Hey web devs! We knew you'd look under the hood. Please pardon the mess...we still have some clean up to do. If it drives you crazy and you want to help us get it perfect, maybe you should join our team! We could use another set of hands!
Reprinted from The Triangle Technical Journal
Just when you think that Web surfing is safe, think again. According to a report from the Computer Technology Industry Association (CompTIA), browser-based security attacks are on the rise and are anticipated to be “the next significant security threat to IT operations.” A browser-based security attack is defined as malicious code contained within a Web page (or HTML email) that appears harmless. The attacker uses the browser and user systems to sabotage or disrupt computer functionality.
To quantify the impact of such havoc on today’s technology, consider the following:
Phishing is the act of sending an email to a user falsely claiming to be an established legitimate enterprise in an attempt to scam the user into surrendering private information that will be used for identity theft. The email directs the user to visit a bogus but very legitimate looking Web site where they are asked to update personal information, such as passwords and credit card, social security, and bank account numbers – information that the legitimate business already has. Bugs in the browser or email client make it possible for the “phisher” to hide their true URL from the end user.
Spyware is any software that covertly gathers user information through the user’s Internet connection without his knowledge. Spyware has the ability to monitor keystrokes, scan files on the hard drive, snoop other applications, install other spyware programs, read cookies, change the default home page on the Web browser, and gather information about passwords, credit card information, and email addresses – all the while consistently relaying this information back to the spyware author.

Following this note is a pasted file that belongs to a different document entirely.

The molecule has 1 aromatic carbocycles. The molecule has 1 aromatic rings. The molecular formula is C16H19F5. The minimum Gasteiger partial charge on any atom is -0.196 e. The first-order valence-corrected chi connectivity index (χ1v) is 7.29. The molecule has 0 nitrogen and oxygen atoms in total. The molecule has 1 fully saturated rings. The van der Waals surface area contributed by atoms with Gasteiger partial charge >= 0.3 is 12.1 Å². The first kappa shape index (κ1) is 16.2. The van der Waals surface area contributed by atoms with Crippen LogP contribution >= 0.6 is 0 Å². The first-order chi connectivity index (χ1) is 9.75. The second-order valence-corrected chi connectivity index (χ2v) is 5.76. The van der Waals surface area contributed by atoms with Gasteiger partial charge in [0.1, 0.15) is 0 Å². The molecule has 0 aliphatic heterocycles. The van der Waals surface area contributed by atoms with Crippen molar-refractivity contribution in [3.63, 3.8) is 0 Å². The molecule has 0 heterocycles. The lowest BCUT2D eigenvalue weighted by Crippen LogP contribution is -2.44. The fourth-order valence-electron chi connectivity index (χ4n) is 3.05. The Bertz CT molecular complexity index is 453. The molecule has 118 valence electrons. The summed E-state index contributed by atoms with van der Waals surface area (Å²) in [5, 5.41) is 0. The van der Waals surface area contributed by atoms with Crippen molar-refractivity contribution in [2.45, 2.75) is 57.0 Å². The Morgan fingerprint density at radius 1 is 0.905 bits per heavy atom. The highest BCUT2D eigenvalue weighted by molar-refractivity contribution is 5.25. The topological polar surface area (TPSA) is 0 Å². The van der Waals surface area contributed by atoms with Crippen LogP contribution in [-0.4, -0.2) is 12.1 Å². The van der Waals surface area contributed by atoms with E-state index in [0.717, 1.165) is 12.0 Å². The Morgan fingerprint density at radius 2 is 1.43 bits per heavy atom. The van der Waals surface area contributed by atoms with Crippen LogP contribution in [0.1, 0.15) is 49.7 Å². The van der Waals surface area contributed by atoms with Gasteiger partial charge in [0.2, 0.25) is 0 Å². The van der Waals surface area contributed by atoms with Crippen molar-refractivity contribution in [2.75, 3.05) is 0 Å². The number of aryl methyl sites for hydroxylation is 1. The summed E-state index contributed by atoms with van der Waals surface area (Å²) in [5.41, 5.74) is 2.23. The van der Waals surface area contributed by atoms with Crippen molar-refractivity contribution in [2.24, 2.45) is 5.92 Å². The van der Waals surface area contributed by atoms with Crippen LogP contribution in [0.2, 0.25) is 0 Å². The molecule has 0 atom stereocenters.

Adware is a form of spyware that collects information about the user in order to display advertisements in the Web browser based on the information it collects from the user’s browsing patterns.
As you can see, the Internet is not as friendly as it once was thought to be. Today, it is populated with criminals who have moved from the simple deviltry of erasing hard drives to that of the criminal activity of identity theft. And they’re not acting alone – finding that banding together to leverage each other skills is proving more profitable. Recently through an ordinary Google search, the Secret Service found and subsequently shut down ShadowCrew, an online shopping bazaar where criminals would buy and sell credit card numbers and identity documents. In total, there were approximately 4,000 criminals participating on the ShadowCrew site with predictions of estimated thefts valuing $1 billion if the site had not been shut down.
So how do you fight back? First, you need to clean up your computer, then you need to maintain that protection.
To clean up your computer, perform the following:
If it is not possible to switch from IE, then you should set its security level to High. Since setting the level to High may cause some websites to work improperly, you can add sites that you know are safe to use to your list of trusted sites. This will allow the site to work properly even with the High security setting.
And after you’ve “cleaned house,” it’s imperative to maintain this protection.
As we all know, the issue of information security is dependent on the actions that we, as users, take. If we don’t do everything within our power to protect our information, we are the biggest part of the problem. Therefore, it is ultimately our responsibility to take advantage of the tools and processes available to identify and clean up problems and establish a level of security required to protect our data.